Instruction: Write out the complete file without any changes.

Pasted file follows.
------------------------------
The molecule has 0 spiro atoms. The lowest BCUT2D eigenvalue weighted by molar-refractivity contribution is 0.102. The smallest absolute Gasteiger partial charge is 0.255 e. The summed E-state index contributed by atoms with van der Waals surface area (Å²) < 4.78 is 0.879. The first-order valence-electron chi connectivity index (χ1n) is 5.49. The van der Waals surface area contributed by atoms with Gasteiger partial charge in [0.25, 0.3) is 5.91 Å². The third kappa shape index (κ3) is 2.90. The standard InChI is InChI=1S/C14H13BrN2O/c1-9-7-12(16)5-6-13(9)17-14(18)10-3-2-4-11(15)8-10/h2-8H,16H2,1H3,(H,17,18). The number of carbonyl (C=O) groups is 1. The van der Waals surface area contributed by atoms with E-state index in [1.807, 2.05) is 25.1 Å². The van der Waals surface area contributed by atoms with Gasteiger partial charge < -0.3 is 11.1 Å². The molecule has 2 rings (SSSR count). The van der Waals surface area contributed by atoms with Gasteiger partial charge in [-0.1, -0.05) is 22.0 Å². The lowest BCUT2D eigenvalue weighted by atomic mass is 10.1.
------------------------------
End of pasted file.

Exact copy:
The molecule has 0 spiro atoms. The lowest BCUT2D eigenvalue weighted by molar-refractivity contribution is 0.102. The smallest absolute Gasteiger partial charge is 0.255 e. The summed E-state index contributed by atoms with van der Waals surface area (Å²) < 4.78 is 0.879. The first-order valence-electron chi connectivity index (χ1n) is 5.49. The van der Waals surface area contributed by atoms with Gasteiger partial charge in [0.25, 0.3) is 5.91 Å². The third kappa shape index (κ3) is 2.90. The standard InChI is InChI=1S/C14H13BrN2O/c1-9-7-12(16)5-6-13(9)17-14(18)10-3-2-4-11(15)8-10/h2-8H,16H2,1H3,(H,17,18). The number of carbonyl (C=O) groups is 1. The van der Waals surface area contributed by atoms with E-state index in [1.807, 2.05) is 25.1 Å². The van der Waals surface area contributed by atoms with Gasteiger partial charge < -0.3 is 11.1 Å². The molecule has 2 rings (SSSR count). The van der Waals surface area contributed by atoms with Gasteiger partial charge in [-0.1, -0.05) is 22.0 Å². The lowest BCUT2D eigenvalue weighted by atomic mass is 10.1.